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An endless loop is easy to create.

[block of code] repeat.

The key question is how do I get out of the endless loop?

The usual method is to have a return (^) inside the loop that is triggered by some event, that can be evaluated by an ifTrue: or ifFalse: test. For example, a boolean (myBoolean) is set to false before entering the loop. Some code inside the loop is expected to change myBoolean to true (such as '(localTemperature > 100) ifTrue: myBoolean := true. ^nil'

If no code inside the loop will terminate the loop, then you have an endless loop. In order to terminate that loop you still need a condition ('myBoolean ifTrue: ^nil'), but you create the change to myBoolean outside the loop.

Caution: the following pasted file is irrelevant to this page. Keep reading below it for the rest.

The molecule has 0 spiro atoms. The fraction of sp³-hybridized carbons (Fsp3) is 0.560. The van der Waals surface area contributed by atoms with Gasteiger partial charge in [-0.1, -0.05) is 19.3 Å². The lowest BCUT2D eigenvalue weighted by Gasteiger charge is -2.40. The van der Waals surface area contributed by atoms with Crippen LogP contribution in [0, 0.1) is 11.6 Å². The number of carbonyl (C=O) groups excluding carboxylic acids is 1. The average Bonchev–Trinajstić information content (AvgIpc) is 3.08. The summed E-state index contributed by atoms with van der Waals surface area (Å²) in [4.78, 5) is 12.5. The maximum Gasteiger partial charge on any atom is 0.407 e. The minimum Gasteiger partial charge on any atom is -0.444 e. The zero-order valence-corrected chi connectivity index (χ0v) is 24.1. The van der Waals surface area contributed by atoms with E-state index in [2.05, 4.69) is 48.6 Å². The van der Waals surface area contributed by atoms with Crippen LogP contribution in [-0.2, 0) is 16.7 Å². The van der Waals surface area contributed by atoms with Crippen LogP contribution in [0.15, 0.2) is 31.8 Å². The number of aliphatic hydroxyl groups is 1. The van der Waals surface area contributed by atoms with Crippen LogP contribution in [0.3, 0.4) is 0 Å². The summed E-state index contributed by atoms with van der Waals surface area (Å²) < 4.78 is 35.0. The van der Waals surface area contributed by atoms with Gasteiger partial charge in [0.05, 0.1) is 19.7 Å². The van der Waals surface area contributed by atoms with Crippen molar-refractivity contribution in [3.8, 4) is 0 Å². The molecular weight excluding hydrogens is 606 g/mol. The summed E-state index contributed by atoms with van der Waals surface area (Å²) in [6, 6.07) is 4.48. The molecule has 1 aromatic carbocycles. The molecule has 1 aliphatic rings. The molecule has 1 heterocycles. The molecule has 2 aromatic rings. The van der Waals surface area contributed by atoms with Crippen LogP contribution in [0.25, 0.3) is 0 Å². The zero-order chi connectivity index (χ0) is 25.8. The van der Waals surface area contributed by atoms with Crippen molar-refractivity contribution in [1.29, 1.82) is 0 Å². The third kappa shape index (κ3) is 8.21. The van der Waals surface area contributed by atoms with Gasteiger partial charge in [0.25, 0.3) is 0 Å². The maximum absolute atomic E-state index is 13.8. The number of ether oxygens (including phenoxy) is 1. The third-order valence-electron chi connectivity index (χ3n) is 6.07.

The problem you immediately encounter is that unless the loop is running at a process priority lower than the rest of the code (and the desktop), you won't be able to interrupt it. For example, if an endless loop gets started, you won't be able to type into a Workspace or access the World menu.

A place where you see this kind of 'lockup' is when you install a package through Monticello, or scan source through Finder. Until that code finishes what it is doing, your user input (button clicks, etc), gets buffered to run next, but won't interrupt the code. If the code is an endless loop, you can change priorities of the processes.

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Page last modified on May 01, 2011, at 11:38 AM